Support for the initiative is being organized by the Washington Alliance for Gun Responsibility. As of this week, the alliance needed just 10,000 more signatures to reach the 325,000 required to get the initiative before the State legislature.  If that happens and the legislature passes the initiative, it becomes law.  If they don’t, it will go on the ballot for the November 2014 election.

Here’s what I-594 addresses (full text is at  Initiative Measure 594).  Current law requires criminal and public safety background checks before purchasing a firearm from a licensed dealer; the initiative would change the law to extend this requirement for checks to most firearm purchases and transfers in Washington, including gun show and online sales. According to the Alliance, an estimated 40% of gun transfers in the U.S. take place without going through a licensed dealer. In 2012, 6.6 million guns were sold with no background check for the buyer.
I-594 supporters with petitions

I’m putting my signed petition in the mail today, and I hope that readers in Washington who haven’t yet signed will go to the website to find out how to add their names to the list. Even if this initiative passes, I know it won’t put an end to all gun violence.  But perhaps it will decrease the chance that those drive-by-shooting and lockdown procedures in schools and Head Start programs will ever be needed.

Sunday, October 13, 2013

Friendly Water

This morning when I filled my electric teakettle with tap water, I didn’t think of that liquid as anything but friendly.  I know, though, that in many places, what pours from faucets, sits in reservoirs, or pools in streams is full of harmful organisms; for 900 million people around the world, the water they drink, cook, and wash with is unfriendly.  A few Quakers from Olympia, WA, are trying to change that through an organization called Friendly Water for the World.

The nonprofit’s mission is straightforward: to expand access to low-cost clean water technologies and information about health and sanitation to people in need of them. The organization grew out of collaboration between theologically diverse Quaker congregations in two Washington communities—Olympic View Friends Church in Tacoma and Olympia Friends Meeting, Olympia. Although Friendly Water for the World is committed to Quaker testimonies of simplicity, peace, integrity, community, and equality, it is non-denominational and welcomes individuals from other faiths and traditions. Its approach involves partnerships among individuals and communities, working and learning together.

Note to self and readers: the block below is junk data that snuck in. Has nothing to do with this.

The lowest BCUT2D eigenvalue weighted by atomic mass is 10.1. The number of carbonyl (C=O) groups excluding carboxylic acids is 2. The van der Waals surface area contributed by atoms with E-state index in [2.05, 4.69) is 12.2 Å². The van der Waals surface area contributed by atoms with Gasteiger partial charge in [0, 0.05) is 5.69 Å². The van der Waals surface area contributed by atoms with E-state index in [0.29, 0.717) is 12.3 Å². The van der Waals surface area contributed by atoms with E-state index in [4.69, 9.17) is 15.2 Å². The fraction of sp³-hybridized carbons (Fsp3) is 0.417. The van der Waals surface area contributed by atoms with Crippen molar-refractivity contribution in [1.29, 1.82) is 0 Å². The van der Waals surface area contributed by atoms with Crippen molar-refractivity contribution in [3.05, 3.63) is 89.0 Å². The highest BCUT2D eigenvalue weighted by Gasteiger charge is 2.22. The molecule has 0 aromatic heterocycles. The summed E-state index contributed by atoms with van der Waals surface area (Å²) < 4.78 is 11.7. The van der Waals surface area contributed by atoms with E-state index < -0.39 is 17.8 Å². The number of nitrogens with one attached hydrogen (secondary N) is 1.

And work and learn they do, in Kenya, Burundi, India, Ethiopia, Afghanistan, Uganda, South Sudan, Zimbabwe, Honduras, and Haiti.  The learning begins in North America, with week-long workshops teaching volunteers how to build and teach others construction techniques for BioSand Water Filters.  This simple, affordable technology uses local sand and gravel in a small container suitable for people’s homes. For about $50, a household can have a system that lasts 30 years.

Courtesy - Center for
Affordable Water and
Sanitation Technology
Here’s how it works. Contaminated water (from any source, including rivers, wells, and rainwater) is poured into the top of the biosand filter at least once daily. Water slowly drips through a diffuser and flows down through the sand and gravel. Treated water flows by gravity out of the outlet tube. Disease-causing organisms (95-99% of them) are removed through biological and physical processes that take place in the sand, resulting in 12-18 liters of filtered drinking water per hour.  To add to the filter’s effectiveness, Friendly Water also works with local leaders to promote personal and community sanitation practices to assure filtered water isn’t contaminated before use.

As I pour water over my freshly ground coffee, I’m aware of how privileged I am to do so with such ease. I’m grateful to all the folks helping to make this a more friendly process in many places around the world.